Chinese Ritual-Tomb Sweeping Festival

Qingming Jie is a public holiday in Taiwan and parts of China that translates to Tomb Sweeping Festival. It is also known as Pure Brightness Day. My dad tells me that the Chinese take death and funerals very seriously. So, on this holiday, which usually occurs sometime in April (it changes based on the lunar calendar), relatives of the deceased must go to their graves and clean them. So, kids and their parents have to go to the graveyards and sweep the tombs and decorate them with Chinese charms. They also leave food at the tomb for their ancestors to eat.

My dad said that even though it was a day of respect, it could be fairly scary when he was little. He said that most the times the graveyards would be dingy and dirty and it was your responsibility to go and clean the tomb and make it look acceptable. So, as a little kid, he did not like Tomb Sweeping Day. After cleaning the tombs, they would pray for their ancestors.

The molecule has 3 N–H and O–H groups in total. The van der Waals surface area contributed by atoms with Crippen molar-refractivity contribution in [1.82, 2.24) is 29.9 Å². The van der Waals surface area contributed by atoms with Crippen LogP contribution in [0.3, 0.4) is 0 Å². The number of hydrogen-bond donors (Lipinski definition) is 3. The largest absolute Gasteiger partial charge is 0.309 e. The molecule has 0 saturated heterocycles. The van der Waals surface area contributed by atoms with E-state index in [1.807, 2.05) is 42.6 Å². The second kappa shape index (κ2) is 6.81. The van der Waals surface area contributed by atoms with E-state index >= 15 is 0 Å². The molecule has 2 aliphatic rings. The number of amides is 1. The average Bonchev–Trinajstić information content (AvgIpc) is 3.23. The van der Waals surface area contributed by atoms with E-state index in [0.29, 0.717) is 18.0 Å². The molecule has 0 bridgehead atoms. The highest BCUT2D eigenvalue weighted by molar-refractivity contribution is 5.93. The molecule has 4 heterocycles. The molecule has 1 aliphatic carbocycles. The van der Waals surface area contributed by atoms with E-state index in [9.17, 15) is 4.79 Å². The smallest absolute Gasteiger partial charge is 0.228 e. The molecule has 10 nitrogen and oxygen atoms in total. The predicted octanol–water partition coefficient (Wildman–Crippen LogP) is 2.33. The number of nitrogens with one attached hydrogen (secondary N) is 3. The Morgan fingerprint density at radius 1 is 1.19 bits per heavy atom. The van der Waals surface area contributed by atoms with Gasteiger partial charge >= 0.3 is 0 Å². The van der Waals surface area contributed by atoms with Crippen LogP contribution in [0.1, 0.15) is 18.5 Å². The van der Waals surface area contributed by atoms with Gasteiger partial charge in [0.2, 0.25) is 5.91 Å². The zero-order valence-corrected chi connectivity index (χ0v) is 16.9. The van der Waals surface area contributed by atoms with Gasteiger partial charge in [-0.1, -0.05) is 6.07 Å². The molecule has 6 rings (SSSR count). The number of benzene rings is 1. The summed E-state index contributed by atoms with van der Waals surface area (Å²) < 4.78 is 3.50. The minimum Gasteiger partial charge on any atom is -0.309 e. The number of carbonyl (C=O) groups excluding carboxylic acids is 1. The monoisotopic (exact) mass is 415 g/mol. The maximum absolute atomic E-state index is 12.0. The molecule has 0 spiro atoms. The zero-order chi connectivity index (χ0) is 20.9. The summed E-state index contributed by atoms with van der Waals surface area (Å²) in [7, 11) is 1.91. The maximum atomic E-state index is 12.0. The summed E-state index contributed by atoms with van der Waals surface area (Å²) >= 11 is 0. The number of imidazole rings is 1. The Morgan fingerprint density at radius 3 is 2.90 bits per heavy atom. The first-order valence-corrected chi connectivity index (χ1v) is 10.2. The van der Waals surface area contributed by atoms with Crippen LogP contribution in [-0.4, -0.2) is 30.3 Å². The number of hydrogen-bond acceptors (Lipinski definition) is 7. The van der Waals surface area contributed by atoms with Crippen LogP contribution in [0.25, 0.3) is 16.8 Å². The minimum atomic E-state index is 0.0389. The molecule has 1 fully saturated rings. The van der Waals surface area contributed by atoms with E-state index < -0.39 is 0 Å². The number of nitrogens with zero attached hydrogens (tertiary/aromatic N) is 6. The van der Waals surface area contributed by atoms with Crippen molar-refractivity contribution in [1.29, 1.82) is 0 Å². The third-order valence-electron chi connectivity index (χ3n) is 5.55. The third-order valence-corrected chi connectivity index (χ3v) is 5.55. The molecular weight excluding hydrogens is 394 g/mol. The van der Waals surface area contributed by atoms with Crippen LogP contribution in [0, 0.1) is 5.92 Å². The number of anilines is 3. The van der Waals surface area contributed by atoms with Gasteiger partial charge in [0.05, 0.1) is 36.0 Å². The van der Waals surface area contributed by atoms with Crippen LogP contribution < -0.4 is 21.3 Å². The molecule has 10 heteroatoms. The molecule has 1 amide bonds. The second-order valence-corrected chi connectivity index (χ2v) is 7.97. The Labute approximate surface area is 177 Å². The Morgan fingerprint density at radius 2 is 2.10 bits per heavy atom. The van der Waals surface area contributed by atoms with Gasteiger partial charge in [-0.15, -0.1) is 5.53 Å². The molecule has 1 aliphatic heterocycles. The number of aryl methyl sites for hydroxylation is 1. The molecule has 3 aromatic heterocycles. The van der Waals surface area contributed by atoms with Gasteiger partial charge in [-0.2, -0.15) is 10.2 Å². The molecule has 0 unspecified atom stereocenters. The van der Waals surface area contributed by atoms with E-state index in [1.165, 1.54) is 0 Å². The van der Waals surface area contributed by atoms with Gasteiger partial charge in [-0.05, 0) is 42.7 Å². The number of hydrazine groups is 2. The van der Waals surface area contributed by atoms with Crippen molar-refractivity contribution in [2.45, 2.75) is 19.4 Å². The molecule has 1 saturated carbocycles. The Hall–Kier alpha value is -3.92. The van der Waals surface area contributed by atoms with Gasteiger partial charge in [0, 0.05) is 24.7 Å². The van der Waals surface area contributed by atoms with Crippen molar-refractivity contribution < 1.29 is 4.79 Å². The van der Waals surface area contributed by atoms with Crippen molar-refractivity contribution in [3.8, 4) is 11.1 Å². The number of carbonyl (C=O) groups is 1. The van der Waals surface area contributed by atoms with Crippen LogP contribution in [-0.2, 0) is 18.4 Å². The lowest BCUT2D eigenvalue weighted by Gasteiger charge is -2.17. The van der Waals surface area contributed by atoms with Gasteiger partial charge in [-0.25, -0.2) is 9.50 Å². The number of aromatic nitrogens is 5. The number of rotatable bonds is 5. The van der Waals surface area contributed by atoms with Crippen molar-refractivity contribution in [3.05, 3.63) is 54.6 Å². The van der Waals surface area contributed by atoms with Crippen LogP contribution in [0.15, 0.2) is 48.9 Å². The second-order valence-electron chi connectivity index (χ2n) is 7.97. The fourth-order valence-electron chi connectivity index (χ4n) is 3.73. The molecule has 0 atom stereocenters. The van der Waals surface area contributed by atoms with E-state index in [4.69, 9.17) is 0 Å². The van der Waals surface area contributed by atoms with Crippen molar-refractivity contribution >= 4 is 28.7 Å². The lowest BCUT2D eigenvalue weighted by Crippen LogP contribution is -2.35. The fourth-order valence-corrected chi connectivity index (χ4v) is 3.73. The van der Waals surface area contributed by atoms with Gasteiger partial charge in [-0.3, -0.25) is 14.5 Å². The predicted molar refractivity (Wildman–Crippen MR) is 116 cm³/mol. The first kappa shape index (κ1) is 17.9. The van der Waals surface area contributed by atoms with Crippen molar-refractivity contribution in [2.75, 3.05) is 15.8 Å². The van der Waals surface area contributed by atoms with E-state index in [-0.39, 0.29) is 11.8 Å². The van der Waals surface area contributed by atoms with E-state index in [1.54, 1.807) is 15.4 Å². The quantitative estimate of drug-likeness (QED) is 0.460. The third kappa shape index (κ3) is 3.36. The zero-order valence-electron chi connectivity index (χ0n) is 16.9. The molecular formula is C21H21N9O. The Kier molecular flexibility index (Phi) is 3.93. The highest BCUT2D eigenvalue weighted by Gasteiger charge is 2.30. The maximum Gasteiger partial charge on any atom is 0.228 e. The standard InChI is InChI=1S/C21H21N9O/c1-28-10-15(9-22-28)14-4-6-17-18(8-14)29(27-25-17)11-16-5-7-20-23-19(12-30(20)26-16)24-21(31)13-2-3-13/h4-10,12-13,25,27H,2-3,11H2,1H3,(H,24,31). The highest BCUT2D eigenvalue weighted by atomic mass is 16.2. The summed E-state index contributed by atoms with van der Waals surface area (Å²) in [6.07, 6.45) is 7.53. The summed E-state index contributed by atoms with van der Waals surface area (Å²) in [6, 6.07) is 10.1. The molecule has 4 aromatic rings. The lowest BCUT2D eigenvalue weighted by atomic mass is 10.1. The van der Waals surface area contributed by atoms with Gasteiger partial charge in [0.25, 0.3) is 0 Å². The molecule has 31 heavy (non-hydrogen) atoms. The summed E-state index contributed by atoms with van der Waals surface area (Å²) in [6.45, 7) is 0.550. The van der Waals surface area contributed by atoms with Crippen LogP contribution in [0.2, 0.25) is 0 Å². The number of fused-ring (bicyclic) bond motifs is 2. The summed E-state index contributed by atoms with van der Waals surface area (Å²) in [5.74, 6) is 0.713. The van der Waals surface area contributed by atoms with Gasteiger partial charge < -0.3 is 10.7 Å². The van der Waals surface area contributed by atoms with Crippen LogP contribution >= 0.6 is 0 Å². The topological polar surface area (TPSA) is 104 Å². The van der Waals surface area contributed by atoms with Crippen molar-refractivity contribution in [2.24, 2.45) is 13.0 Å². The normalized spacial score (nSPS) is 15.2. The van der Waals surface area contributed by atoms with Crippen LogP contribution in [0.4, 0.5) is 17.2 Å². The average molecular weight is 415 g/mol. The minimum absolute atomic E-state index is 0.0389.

The Qingming Festival originally started as a way to honor a man named Jie Zitui. Supposedly, Jie had cut a part of his leg meat off to save his lord from hunger, since his lord had had to go into exile when the crown was in jeopardy. After 19 years, the lord came back, and decided to reward Jie. However, during that time, Jie had hid away in a mountain with his mother and in order to find Jie, the lord ordered that the mountain be set on fire. Both Jie and his mother were found dead and from then on the lord ordered that only cold food could be eaten on the day that Jie died. Other traditions involved with this festival is kite-flying and spring outings. Both are done after the tomb sweeping is finished as a way to then celebrate life and prosperity.

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